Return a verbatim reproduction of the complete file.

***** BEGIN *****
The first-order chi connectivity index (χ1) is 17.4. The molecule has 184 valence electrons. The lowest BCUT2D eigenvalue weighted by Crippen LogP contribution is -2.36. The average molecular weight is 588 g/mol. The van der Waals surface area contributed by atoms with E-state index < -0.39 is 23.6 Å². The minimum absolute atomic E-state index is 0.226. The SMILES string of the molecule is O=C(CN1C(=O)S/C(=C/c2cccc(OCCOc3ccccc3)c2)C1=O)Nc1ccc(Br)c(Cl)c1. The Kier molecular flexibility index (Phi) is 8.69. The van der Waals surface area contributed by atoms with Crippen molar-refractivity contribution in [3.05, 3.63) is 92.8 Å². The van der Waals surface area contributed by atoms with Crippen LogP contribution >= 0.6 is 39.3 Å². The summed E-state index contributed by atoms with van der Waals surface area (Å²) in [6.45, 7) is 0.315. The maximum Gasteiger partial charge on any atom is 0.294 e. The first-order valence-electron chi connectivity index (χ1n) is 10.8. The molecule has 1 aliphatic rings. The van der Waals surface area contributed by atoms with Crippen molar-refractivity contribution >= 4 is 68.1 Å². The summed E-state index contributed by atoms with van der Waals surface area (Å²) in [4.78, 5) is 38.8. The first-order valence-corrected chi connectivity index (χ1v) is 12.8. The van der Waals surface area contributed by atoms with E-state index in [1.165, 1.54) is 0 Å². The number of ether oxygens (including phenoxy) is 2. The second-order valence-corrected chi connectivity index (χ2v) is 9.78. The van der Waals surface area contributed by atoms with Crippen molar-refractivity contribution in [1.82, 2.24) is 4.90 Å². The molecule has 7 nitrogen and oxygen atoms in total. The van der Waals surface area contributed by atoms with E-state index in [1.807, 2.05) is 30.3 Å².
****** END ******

The first-order chi connectivity index (χ1) is 17.4. The molecule has 184 valence electrons. The lowest BCUT2D eigenvalue weighted by Crippen LogP contribution is -2.36. The average molecular weight is 588 g/mol. The van der Waals surface area contributed by atoms with E-state index < -0.39 is 23.6 Å². The minimum absolute atomic E-state index is 0.226. The SMILES string of the molecule is O=C(CN1C(=O)S/C(=C/c2cccc(OCCOc3ccccc3)c2)C1=O)Nc1ccc(Br)c(Cl)c1. The Kier molecular flexibility index (Phi) is 8.69. The van der Waals surface area contributed by atoms with Crippen molar-refractivity contribution in [3.05, 3.63) is 92.8 Å². The van der Waals surface area contributed by atoms with Crippen LogP contribution >= 0.6 is 39.3 Å². The summed E-state index contributed by atoms with van der Waals surface area (Å²) in [6.45, 7) is 0.315. The maximum Gasteiger partial charge on any atom is 0.294 e. The first-order valence-electron chi connectivity index (χ1n) is 10.8. The molecule has 1 aliphatic rings. The van der Waals surface area contributed by atoms with Crippen molar-refractivity contribution >= 4 is 68.1 Å². The summed E-state index contributed by atoms with van der Waals surface area (Å²) in [4.78, 5) is 38.8. The first-order valence-corrected chi connectivity index (χ1v) is 12.8. The van der Waals surface area contributed by atoms with E-state index in [1.165, 1.54) is 0 Å². The number of ether oxygens (including phenoxy) is 2. The second-order valence-corrected chi connectivity index (χ2v) is 9.78. The van der Waals surface area contributed by atoms with Crippen molar-refractivity contribution in [1.82, 2.24) is 4.90 Å². The molecule has 7 nitrogen and oxygen atoms in total. The van der Waals surface area contributed by atoms with E-state index in [1.807, 2.05) is 30.3 Å².